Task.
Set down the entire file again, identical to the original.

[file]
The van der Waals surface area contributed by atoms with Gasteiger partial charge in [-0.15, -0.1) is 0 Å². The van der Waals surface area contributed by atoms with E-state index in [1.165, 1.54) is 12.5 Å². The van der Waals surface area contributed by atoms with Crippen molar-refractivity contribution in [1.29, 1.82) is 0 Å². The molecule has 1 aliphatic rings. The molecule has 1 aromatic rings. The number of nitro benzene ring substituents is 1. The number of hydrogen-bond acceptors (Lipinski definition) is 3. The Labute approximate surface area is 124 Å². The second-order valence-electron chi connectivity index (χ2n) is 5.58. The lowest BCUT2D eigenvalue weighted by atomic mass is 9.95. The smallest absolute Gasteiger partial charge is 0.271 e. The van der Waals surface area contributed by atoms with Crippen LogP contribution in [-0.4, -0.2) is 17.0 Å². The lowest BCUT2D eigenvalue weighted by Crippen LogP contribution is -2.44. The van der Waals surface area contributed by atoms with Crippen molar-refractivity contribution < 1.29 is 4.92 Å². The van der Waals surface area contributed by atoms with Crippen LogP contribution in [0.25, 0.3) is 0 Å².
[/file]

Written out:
The van der Waals surface area contributed by atoms with Gasteiger partial charge in [-0.15, -0.1) is 0 Å². The van der Waals surface area contributed by atoms with E-state index in [1.165, 1.54) is 12.5 Å². The van der Waals surface area contributed by atoms with Crippen molar-refractivity contribution in [1.29, 1.82) is 0 Å². The molecule has 1 aliphatic rings. The molecule has 1 aromatic rings. The number of nitro benzene ring substituents is 1. The number of hydrogen-bond acceptors (Lipinski definition) is 3. The Labute approximate surface area is 124 Å². The second-order valence-electron chi connectivity index (χ2n) is 5.58. The lowest BCUT2D eigenvalue weighted by atomic mass is 9.95. The smallest absolute Gasteiger partial charge is 0.271 e. The van der Waals surface area contributed by atoms with Crippen LogP contribution in [-0.4, -0.2) is 17.0 Å². The lowest BCUT2D eigenvalue weighted by Crippen LogP contribution is -2.44. The van der Waals surface area contributed by atoms with Crippen molar-refractivity contribution < 1.29 is 4.92 Å². The van der Waals surface area contributed by atoms with Crippen LogP contribution in [0.25, 0.3) is 0 Å².